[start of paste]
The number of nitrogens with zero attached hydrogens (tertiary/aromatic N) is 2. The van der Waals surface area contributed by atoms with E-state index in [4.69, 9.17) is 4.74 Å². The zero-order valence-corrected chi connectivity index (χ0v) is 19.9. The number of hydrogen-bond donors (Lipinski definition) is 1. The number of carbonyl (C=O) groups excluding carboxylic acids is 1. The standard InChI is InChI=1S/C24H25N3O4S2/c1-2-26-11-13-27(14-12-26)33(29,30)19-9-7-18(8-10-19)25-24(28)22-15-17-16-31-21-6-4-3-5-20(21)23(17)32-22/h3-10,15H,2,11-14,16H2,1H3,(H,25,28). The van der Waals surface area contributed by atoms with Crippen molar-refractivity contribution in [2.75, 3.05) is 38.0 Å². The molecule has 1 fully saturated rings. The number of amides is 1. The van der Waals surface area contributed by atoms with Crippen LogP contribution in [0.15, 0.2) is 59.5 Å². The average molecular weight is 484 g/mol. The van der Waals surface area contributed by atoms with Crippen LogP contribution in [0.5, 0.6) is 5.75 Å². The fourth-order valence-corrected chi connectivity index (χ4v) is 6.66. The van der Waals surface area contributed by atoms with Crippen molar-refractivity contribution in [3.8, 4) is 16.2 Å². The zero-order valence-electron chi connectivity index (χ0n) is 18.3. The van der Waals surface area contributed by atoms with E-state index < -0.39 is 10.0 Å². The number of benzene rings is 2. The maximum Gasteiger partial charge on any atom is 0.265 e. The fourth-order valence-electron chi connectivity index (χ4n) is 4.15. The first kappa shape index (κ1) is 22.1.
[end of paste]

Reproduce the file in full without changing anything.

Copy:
The number of nitrogens with zero attached hydrogens (tertiary/aromatic N) is 2. The van der Waals surface area contributed by atoms with E-state index in [4.69, 9.17) is 4.74 Å². The zero-order valence-corrected chi connectivity index (χ0v) is 19.9. The number of hydrogen-bond donors (Lipinski definition) is 1. The number of carbonyl (C=O) groups excluding carboxylic acids is 1. The standard InChI is InChI=1S/C24H25N3O4S2/c1-2-26-11-13-27(14-12-26)33(29,30)19-9-7-18(8-10-19)25-24(28)22-15-17-16-31-21-6-4-3-5-20(21)23(17)32-22/h3-10,15H,2,11-14,16H2,1H3,(H,25,28). The van der Waals surface area contributed by atoms with Crippen molar-refractivity contribution in [2.75, 3.05) is 38.0 Å². The molecule has 1 fully saturated rings. The number of amides is 1. The van der Waals surface area contributed by atoms with Crippen LogP contribution in [0.15, 0.2) is 59.5 Å². The average molecular weight is 484 g/mol. The van der Waals surface area contributed by atoms with Crippen LogP contribution in [0.5, 0.6) is 5.75 Å². The fourth-order valence-corrected chi connectivity index (χ4v) is 6.66. The van der Waals surface area contributed by atoms with Crippen molar-refractivity contribution in [3.8, 4) is 16.2 Å². The zero-order valence-electron chi connectivity index (χ0n) is 18.3. The van der Waals surface area contributed by atoms with E-state index < -0.39 is 10.0 Å². The number of benzene rings is 2. The maximum Gasteiger partial charge on any atom is 0.265 e. The fourth-order valence-electron chi connectivity index (χ4n) is 4.15. The first kappa shape index (κ1) is 22.1.